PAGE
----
Impact Practitioners

Improving ethics in data collection and reporting

By 22/02/2024

In this 9-page article from BMJ Global Health, the authors talk about the importance of making sure we follow the right ethical rules when collecting data about sensitive topics after the COVID-19 pandemic. They suggest ways to do a better job of reporting and being ethical when studying violence.

The COVID-19 pandemic forced research teams to change how they conducted participant interviews and gathered data. They also had to adjust their ethical and safeguarding protocols specific to violence studies.

However, the study finds that there was insufficient reporting on ethics of violence against women and children research during the COVID-19 pandemic.

Here are the key insights to improving ethical reporting in violence studies:

Firstly, using case studies and learning from practical experiences ensures that ethical guidance is not only relevant but also practical within the context of data collection.

Next, it is important to establish robust research partnerships with teams experienced in handling sensitive data and with pre-existing connections to participants.

Research teams will also need to adapt existing data collection strategies, including modifying consent and privacy protocols to suit the remote context.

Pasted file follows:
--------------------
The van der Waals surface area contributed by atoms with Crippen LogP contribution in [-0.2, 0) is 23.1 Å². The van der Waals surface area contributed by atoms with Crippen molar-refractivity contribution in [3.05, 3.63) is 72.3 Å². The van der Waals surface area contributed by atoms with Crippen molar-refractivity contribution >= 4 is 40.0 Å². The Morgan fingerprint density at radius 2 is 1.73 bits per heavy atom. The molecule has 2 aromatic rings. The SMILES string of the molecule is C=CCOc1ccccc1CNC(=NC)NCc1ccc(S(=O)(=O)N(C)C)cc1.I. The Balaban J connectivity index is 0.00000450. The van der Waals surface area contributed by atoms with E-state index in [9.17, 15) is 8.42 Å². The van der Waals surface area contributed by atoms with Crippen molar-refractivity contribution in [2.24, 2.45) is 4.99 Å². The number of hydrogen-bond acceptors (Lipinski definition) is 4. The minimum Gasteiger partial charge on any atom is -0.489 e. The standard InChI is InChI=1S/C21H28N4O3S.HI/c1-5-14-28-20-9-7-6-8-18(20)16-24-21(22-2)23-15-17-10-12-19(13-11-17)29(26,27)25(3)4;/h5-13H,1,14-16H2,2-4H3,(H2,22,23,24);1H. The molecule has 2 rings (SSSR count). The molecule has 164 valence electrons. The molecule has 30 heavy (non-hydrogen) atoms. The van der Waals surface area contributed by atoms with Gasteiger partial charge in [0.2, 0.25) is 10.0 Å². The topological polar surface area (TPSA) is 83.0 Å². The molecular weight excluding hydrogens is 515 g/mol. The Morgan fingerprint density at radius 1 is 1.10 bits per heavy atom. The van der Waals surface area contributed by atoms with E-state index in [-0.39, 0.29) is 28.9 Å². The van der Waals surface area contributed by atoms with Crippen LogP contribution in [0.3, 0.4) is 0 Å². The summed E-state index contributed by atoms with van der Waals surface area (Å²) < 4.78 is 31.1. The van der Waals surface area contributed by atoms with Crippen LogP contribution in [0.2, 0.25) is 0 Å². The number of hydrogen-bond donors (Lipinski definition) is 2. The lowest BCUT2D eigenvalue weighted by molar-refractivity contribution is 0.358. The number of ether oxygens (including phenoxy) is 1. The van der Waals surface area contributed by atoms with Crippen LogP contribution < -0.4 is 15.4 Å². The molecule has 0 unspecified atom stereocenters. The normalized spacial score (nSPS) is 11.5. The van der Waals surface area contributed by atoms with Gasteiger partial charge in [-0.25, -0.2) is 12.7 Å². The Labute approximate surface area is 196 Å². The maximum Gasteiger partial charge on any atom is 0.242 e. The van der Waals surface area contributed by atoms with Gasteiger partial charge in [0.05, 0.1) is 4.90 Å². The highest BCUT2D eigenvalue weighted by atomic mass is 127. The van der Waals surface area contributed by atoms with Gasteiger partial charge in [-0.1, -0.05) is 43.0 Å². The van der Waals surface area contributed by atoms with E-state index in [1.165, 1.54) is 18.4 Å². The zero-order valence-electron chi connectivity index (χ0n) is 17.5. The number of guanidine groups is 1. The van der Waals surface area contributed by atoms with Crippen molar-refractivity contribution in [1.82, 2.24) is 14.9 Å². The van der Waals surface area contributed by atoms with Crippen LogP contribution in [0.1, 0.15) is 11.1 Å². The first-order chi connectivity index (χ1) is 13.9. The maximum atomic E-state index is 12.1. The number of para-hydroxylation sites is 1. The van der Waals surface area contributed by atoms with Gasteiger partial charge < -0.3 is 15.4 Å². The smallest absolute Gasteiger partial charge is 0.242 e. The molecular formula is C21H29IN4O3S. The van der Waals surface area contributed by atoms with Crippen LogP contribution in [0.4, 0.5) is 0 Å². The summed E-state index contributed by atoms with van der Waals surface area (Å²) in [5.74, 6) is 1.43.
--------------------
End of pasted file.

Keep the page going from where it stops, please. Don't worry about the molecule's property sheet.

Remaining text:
Finally, iImplementing additional safeguarding processes is necessary for remote data collection. This includes enlisting a counselling team to facilitate access to referral services, and providing remote support for interviewers.

In addition to these. the article highlights the following general ethical considerations that should be considered:

  • Assessing whether results are actionable and useful to communities.
  • Emphasising equity and inclusion during sampling – for example, making sure communities and survivors are included in the research design.
  • Ensuring safe and adequate working conditions for data collection staff.

Overall, this article stresses the need for clear guidelines when studying violence against women and children, and it gives us practical steps to make sure we’re ethical in our research.

This article is part of our initiative, R2A Impact Practitioners. To find out more, please click here.